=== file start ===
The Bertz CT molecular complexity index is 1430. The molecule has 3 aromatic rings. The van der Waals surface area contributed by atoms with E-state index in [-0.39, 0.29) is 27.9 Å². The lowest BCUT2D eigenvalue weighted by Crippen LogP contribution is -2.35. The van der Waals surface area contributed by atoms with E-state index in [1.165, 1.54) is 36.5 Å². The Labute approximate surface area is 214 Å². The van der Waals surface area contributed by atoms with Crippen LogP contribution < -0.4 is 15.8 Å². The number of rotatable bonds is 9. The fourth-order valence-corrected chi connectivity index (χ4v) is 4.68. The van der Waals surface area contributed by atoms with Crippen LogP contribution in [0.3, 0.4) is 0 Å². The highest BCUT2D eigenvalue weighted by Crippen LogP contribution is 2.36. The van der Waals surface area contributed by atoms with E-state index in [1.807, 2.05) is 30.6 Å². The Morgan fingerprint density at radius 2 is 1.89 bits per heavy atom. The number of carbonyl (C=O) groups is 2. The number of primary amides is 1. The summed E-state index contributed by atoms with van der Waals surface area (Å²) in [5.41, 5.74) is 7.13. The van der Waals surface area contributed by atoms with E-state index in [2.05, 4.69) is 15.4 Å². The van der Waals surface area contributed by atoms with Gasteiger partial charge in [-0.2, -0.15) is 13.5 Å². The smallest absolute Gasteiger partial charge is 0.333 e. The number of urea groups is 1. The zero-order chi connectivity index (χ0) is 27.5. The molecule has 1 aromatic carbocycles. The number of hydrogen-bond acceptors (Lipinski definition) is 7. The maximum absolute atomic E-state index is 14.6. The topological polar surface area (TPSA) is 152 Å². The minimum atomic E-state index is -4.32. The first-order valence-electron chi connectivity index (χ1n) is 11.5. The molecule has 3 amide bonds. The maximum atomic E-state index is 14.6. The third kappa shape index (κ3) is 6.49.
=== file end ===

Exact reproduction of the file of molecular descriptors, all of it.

The Bertz CT molecular complexity index is 1430. The molecule has 3 aromatic rings. The van der Waals surface area contributed by atoms with E-state index in [-0.39, 0.29) is 27.9 Å². The lowest BCUT2D eigenvalue weighted by Crippen LogP contribution is -2.35. The van der Waals surface area contributed by atoms with E-state index in [1.165, 1.54) is 36.5 Å². The Labute approximate surface area is 214 Å². The van der Waals surface area contributed by atoms with Crippen LogP contribution < -0.4 is 15.8 Å². The number of rotatable bonds is 9. The fourth-order valence-corrected chi connectivity index (χ4v) is 4.68. The van der Waals surface area contributed by atoms with Crippen LogP contribution in [0.3, 0.4) is 0 Å². The highest BCUT2D eigenvalue weighted by Crippen LogP contribution is 2.36. The van der Waals surface area contributed by atoms with E-state index in [1.807, 2.05) is 30.6 Å². The Morgan fingerprint density at radius 2 is 1.89 bits per heavy atom. The number of carbonyl (C=O) groups is 2. The number of primary amides is 1. The summed E-state index contributed by atoms with van der Waals surface area (Å²) in [5.41, 5.74) is 7.13. The van der Waals surface area contributed by atoms with E-state index in [2.05, 4.69) is 15.4 Å². The van der Waals surface area contributed by atoms with Gasteiger partial charge in [-0.2, -0.15) is 13.5 Å². The smallest absolute Gasteiger partial charge is 0.333 e. The number of urea groups is 1. The zero-order chi connectivity index (χ0) is 27.5. The molecule has 1 aromatic carbocycles. The number of hydrogen-bond acceptors (Lipinski definition) is 7. The maximum absolute atomic E-state index is 14.6. The topological polar surface area (TPSA) is 152 Å². The minimum atomic E-state index is -4.32. The first-order valence-electron chi connectivity index (χ1n) is 11.5. The molecule has 3 amide bonds. The maximum atomic E-state index is 14.6. The third kappa shape index (κ3) is 6.49.